Winery receives national attention
Don't expect the quality over quantity theme at HolyField Winery in Basehor to change when a current flurry of national media exposure dies down, said Michelle Meyer, part-owner and operator.
"Nope, not a thing," said Meyer, fresh from the production cellar where she was busy bottling wine. "Our goal here is to sell wine, not sit on it."
The family-owned, 14-acre vineyard and winery, located at 18807 158th St. in Basehor, is featured prominently in a book released this month titled "Wine Report 2004." And at the beginning of next year, HolyField will be featured on a program called "The Insider's List" on the Fine Living Network.
"I think people are starting to understand we're more than just a novelty item," said Meyer, who with her father, Les Meyer, has owned and operated the winery for the past nine years.
In "Wine Report 2004", the local winery is ranked on five top-10 lists of wineries in the country save for those operations on the Pacific and Atlantic coasts.
"Basically, the lists are for wineries in the guts of America," Michelle Meyer said.
The rankings, according to the book, include No. 1 rankings for new and upcoming producers, best value producers and best bargains (Seyval Blanc 2001, $10). HolyField ranked No. 3 in fastest improving producers and No. 7 for greatest quality wines (late harvest Vignoles 2001, $13 per half bottle).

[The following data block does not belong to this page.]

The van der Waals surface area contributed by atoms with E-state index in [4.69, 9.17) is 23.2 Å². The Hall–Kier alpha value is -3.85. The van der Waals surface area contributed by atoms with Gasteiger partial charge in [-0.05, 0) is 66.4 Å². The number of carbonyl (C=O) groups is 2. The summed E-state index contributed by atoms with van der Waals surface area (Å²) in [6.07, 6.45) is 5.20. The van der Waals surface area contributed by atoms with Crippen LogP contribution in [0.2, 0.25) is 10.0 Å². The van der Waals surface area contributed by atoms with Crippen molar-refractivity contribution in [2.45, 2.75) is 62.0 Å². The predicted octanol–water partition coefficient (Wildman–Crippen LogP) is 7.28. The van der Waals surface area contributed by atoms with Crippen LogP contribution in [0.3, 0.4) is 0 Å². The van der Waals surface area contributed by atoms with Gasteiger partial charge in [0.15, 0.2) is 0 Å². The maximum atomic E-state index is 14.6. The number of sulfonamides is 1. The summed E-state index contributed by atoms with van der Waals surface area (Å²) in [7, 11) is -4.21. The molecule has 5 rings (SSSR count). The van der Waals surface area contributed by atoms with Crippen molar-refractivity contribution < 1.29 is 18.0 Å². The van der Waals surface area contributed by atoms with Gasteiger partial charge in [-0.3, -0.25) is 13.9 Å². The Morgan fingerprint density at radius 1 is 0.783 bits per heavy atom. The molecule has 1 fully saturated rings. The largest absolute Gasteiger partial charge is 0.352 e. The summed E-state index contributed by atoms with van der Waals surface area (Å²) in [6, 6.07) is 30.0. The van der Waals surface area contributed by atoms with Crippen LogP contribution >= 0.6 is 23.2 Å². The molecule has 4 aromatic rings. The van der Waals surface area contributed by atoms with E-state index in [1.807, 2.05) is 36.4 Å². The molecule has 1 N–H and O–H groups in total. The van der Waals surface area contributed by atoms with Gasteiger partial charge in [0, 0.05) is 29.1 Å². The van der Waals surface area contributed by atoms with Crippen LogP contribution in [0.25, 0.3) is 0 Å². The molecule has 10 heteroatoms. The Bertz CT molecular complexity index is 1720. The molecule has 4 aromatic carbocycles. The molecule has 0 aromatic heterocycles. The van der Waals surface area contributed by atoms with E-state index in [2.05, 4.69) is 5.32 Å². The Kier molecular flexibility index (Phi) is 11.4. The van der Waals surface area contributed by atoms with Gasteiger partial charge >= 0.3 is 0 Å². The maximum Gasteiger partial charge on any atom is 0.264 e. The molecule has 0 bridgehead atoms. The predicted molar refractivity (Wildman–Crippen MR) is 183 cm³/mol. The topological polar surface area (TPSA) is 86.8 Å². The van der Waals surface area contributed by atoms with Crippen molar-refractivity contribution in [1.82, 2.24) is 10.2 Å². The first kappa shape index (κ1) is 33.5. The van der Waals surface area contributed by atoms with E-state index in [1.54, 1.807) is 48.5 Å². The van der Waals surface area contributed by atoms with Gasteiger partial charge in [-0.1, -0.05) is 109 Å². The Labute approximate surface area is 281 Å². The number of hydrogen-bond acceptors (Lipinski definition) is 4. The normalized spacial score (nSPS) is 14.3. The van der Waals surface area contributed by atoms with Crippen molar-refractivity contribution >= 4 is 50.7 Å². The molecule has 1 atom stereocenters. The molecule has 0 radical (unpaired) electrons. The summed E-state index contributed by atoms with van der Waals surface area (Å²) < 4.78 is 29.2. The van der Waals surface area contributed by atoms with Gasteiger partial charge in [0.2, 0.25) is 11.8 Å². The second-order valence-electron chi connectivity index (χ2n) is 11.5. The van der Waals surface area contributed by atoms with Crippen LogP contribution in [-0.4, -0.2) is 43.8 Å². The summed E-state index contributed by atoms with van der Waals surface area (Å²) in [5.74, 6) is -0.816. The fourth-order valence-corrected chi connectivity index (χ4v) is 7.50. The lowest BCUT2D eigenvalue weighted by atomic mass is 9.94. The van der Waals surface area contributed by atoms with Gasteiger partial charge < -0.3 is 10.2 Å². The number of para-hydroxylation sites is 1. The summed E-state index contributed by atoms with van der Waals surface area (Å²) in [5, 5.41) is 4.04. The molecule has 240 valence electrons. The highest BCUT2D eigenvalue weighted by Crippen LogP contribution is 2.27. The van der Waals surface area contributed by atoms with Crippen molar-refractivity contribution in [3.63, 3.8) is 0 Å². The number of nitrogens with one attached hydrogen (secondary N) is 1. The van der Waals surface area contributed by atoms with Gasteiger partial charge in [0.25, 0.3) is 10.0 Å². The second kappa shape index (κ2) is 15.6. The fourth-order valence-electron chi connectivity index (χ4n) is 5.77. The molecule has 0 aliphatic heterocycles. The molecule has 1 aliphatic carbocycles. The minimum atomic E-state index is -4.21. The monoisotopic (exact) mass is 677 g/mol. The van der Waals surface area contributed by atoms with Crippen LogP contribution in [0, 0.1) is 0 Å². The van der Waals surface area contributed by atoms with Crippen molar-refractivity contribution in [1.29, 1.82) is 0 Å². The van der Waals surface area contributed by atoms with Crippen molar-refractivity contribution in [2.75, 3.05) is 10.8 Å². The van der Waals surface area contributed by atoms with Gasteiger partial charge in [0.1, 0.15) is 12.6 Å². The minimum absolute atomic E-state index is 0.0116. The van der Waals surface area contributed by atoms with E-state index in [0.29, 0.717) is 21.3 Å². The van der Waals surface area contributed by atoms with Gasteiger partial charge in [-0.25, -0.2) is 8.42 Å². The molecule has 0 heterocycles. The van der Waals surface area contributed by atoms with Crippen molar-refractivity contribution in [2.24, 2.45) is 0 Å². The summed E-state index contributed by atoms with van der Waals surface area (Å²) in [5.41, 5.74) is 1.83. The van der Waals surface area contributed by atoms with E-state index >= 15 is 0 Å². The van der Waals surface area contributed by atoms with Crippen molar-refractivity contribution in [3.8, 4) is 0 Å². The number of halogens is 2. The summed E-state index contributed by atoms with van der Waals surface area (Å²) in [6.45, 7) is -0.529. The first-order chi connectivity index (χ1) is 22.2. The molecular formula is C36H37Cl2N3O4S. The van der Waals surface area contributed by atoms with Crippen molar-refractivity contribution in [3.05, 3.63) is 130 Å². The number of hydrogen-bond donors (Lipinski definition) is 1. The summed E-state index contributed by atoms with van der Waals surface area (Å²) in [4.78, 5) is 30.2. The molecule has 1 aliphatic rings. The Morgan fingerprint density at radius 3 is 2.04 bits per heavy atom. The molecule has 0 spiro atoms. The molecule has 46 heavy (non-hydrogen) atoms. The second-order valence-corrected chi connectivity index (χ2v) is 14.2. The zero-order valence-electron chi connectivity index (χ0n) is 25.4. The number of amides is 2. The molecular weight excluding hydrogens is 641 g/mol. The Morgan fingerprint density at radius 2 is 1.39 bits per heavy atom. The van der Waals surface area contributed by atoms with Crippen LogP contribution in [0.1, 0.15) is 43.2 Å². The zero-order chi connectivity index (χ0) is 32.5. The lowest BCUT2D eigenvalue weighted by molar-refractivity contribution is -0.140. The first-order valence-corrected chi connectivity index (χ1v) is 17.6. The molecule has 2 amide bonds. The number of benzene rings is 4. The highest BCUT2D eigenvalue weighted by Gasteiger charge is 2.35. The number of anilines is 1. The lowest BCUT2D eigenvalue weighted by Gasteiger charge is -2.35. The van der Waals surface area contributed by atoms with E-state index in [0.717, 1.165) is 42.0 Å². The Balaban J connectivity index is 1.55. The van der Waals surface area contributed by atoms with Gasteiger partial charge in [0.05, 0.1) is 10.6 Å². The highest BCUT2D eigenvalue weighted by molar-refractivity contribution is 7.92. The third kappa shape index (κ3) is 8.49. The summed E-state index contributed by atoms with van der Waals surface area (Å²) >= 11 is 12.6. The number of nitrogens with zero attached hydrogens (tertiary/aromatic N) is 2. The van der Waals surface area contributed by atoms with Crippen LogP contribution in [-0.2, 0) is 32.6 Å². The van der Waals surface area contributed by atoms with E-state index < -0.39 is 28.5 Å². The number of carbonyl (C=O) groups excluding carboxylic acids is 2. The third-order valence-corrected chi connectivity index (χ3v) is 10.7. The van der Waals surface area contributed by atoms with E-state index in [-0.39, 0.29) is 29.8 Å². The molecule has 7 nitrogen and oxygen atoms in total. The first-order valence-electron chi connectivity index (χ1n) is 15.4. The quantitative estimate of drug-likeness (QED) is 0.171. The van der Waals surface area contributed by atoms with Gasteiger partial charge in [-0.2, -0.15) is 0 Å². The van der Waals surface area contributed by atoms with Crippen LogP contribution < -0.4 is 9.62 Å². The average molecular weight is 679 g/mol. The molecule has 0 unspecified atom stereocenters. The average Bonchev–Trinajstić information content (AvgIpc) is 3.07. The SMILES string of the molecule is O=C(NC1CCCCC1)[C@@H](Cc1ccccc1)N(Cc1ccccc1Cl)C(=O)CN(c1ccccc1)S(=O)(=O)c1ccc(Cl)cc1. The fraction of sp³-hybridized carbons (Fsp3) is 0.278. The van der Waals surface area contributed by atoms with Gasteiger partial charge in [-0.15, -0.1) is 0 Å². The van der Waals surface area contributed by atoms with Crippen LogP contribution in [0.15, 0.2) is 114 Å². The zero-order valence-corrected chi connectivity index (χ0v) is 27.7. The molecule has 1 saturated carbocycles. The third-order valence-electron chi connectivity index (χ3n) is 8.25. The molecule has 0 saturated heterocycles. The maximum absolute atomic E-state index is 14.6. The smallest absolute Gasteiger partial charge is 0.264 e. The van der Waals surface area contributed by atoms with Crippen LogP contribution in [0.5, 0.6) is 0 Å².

"Isn't that something," Michelle Meyer said. "This is a really big deal for us."
As for the Insider's List program, she said the show's host, Tim Gasier, a wine sommelier or expert, requested HolyField be a part of the program, which will air early next year and feature "wineries near you."
Although the lofty praise for HolyField has been well received, don't expect the Meyerses to sit on their laurels.
The father-daughter combination is the sole labor force for the winery and vineyard, working seven days a week to nurture, enhance and parent their grapes. Rest or slacking off isn't an option the duo has, Michelle Meyer said.
Although the winter months are upon us, she said they are busy bottling wine and will start pruning grape vines after Thanksgiving in preparation for a busy year ahead.
HolyField wines cost from $7.95 to $14.95 a bottle. A gift shop is open seven days a week, from 11 a.m. to 6 p.m. Monday through Friday, from 9:30 a.m. to 6 p.m. on Saturdays, and from noon to 6 p.m. Sundays.